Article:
MATERIALS AND METHODS:
Chemicals: 2,2’-azino-bis(3-ethylbenzthiazoline-6-sulphonic acid) (ABTS), 2,2-Diphenyl-1-picryhydrazyl (DPPH), 3‐(2‐pyridyl)‐5, 6‐bis (4‐phenyl‐sulfonic acid)‐1,2,4‐triazine (Ferrozine), 2,4,6-tripyridyl-S-triazine (TPTZ), linoleic acid, α, α′-Azodiisobutyramidine dihydrochloride (AAPH), Butylated hydroxytoluene (BHT), sodium azide, Dulbecco’s Modified Eagle Medium (DMEM) and 3-(4,5-Dimethylthiazol-2-yl)-2,5-diphenyltetra zolium bromide (MTT) were purchased from Sigma or Himedia. The Salmonella typhimurium strain used in the antimutagenic assay was obtained from Microbial Type Culture Collection and Genebank (MTCC), Chandigarh, India. The cytotoxicity assay used Hep2 (human oral carcinoma) and HepG2 (human liver carcinoma) cell lines which were retrieved from National Centre for Cell Sciences (NCCS), Pune, India. All other chemicals used in the study were of analytical grade.
Experimental animals: Male albino Wistar rats (150-200 g) used in the present study were procured from the small animals breeding station, Mannuthy, Kerala, India. They were housed in polypropylene cages (38 x 23 x 10cm) with not more than six animals per cage and maintained under standard environmental conditions (14h dark /10h light cycles; temp 25±2°C; 35-60% humidity, air ventilation) and were fed with standard pellet diet (M/s. Hindustan Lever Ltd., Mumbai, India) and fresh water ad libitum.
The animals were acclimatized to the environment for two weeks prior to experimental use. Animals were fasted over night before the experimental schedule, but have free access for water ad libitum. The experiment was carried out according to the guidelines prescribed by Animal Welfare Board and animal ethic committee.
Preparation of plant extract: The fresh Thyme leaves were collected during the month of May from Ooty, Tamil Nadu, India. The leaves were cleaned to remove adhering dust, shade dried and powdered in a Willy mill to 60- mesh size and used for solvent extraction. The Thyme powder was then extracted in a soxhlet apparatus using 70% ethanol. The hydro-alcoholic extract was concentrated in a rotary evaporator (Yamato BO410, Japan) and then dried completely. The extract obtained was weighed and the yield percent was calculated. This extract was dissolved in 70% ethanol at required concentrations and used for the following in vitro assays.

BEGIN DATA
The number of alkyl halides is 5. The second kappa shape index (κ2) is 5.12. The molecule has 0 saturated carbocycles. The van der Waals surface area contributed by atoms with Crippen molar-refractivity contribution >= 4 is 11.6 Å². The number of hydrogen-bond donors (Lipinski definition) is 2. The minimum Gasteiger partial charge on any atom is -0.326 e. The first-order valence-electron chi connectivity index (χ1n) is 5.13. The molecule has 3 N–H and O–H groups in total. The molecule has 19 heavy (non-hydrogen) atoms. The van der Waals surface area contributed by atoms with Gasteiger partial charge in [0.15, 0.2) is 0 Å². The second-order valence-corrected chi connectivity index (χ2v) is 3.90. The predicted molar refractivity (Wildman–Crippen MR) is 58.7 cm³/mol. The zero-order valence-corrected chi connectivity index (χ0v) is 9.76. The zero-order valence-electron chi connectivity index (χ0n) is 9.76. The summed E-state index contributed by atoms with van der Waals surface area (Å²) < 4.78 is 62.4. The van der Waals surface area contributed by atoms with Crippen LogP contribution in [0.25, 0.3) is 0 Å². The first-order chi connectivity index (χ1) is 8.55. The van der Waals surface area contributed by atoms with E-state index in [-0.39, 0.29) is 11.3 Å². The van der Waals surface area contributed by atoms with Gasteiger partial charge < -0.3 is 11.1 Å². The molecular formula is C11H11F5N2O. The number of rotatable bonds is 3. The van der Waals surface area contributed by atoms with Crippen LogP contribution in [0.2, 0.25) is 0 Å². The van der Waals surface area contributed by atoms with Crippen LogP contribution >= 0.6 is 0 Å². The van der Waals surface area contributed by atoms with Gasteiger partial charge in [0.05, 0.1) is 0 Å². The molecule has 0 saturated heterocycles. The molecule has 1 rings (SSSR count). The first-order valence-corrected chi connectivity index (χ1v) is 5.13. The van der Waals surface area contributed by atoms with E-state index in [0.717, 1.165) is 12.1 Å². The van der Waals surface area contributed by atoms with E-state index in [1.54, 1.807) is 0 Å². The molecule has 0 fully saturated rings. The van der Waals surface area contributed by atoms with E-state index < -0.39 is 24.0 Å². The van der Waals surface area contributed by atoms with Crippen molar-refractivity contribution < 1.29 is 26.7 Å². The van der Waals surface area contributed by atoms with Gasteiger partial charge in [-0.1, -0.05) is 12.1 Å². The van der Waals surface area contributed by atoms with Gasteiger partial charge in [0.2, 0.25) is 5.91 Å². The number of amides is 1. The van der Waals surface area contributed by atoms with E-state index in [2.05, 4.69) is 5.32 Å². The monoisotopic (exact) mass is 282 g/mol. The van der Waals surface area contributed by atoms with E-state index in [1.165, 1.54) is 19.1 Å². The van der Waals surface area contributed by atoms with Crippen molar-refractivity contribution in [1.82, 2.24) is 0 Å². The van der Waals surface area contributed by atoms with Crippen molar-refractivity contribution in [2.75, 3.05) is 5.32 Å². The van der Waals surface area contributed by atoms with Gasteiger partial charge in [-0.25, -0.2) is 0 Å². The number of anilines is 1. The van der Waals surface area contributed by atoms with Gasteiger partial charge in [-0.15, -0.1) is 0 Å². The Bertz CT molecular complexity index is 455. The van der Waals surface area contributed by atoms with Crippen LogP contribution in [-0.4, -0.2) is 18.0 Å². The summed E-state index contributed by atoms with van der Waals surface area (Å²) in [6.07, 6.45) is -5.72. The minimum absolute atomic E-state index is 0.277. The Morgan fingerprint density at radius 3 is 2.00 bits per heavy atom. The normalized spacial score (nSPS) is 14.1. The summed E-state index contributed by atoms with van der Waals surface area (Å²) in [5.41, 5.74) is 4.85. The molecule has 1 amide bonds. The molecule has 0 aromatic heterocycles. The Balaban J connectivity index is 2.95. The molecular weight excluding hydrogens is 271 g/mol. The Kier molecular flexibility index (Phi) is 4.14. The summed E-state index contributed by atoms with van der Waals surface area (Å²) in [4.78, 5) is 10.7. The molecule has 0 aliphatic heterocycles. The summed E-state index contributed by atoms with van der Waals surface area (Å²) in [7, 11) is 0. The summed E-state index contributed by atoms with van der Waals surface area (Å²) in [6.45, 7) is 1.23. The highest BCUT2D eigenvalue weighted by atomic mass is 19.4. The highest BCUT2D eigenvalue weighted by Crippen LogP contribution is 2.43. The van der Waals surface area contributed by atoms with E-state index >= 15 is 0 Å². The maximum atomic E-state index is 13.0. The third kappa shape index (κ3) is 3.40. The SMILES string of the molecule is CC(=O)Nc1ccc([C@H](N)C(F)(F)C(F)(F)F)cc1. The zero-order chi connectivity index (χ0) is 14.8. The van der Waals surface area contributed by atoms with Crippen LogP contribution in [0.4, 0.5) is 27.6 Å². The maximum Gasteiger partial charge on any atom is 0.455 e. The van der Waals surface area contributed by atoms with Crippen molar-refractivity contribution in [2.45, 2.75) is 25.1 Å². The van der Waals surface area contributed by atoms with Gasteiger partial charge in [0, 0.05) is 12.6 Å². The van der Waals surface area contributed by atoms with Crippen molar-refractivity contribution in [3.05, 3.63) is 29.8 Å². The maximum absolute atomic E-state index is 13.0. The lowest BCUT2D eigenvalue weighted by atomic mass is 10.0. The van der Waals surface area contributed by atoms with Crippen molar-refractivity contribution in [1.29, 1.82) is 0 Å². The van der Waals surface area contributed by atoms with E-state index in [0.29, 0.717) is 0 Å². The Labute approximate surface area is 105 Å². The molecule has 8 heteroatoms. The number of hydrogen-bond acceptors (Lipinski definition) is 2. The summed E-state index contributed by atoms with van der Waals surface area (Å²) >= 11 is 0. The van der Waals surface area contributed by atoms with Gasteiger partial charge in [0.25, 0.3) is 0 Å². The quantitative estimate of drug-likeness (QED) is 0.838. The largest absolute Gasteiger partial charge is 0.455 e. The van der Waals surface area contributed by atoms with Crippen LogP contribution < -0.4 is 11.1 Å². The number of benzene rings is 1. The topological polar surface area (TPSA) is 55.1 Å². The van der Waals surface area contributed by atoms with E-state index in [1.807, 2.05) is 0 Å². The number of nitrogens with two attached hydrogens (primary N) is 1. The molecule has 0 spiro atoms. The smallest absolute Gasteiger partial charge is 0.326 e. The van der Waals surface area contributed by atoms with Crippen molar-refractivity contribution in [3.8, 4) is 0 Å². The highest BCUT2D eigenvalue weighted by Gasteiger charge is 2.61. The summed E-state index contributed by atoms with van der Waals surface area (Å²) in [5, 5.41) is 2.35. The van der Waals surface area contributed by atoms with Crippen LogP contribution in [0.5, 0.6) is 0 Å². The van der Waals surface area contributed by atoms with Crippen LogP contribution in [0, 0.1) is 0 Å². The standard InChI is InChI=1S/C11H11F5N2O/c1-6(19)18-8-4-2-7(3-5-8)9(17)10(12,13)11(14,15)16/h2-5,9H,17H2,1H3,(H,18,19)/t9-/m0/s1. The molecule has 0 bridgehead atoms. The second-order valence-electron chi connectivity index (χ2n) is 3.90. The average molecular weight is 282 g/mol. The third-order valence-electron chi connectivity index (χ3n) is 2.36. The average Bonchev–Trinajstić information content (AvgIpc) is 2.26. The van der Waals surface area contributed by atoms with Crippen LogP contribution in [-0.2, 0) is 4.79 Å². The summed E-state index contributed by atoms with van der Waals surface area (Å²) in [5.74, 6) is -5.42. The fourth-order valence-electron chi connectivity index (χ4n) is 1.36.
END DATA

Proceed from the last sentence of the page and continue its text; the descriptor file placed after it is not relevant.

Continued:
Determination of Secondary Metabolites:
- Determination of total phenolics and tannins: The total phenolic content of Thyme extract was determined by Folin-Ciocalteu method. Using the same extract, the tannins were estimated after treatment with polyvinyl polypyrrolidone (PVPP). The amount of total phenolics and tannins were calculated as the tannic acid equivalents (TAE) following the method described by McDonald et al 16.
- Determination of Flavonoids and Flavonols: The flavonoid content was determined according to the method described by Barreira et al 17 and the flavonol content was measured following the method detailed by Grubesic et al 18.
Radical Scavenging Assays:
- Determination of DPPH• Radical Scavenging Assay: The DPPH• radical scavenging efficacy of Thyme hydro-alcoholic extract along with the standard antioxidant BHT was measured according to the method of Blios 19. Concentration of extract required to decrease the initial concentration of DPPH by 50%, IC50 was calculated.
- Determination of ABTS•+ Radical Scavenging Assay: The total antioxidant activity of the hydro-alcoholic extract of Thyme and BHT was measured by ABTS radical cation decolorization assay according to the method of Re et al 20. The results were expressed in terms of IC50.
Determination of Metal Chelating Activity: The iron (II) chelating activity was measured by determining the efficiency of the hydro-alcoholic extract of Thyme to inhibit the formation of iron (II)-ferrozine complex following the method of Dinis et al 21. The chelating activity of the standard antioxidant BHT was also determined.
Determination of in-vitro Antilipid peroxidation: The efficiency of the Thyme extract to inhibit lipid peroxidation in liver and kidney tissue of rat was performed by the modified method of Ohkawa et al 22 described by Adefegha et al 23. The inhibition percentage was calculated for five different concentrations of extract (100 – 500 µg) and the results were expressed as the IC50, concentration of extract required to inhibit 50% of lipid peroxidation.
Determination of in vitro Antihemolytic activity: The effect of the Thyme hydro-alcoholic extract to inhibit the in vitro hemolysis of erythrocytes generated by 50 mM AAPH in the blood drawn from rats was assessed following the method of Jimenez et al 24. Results were expressed as IC50.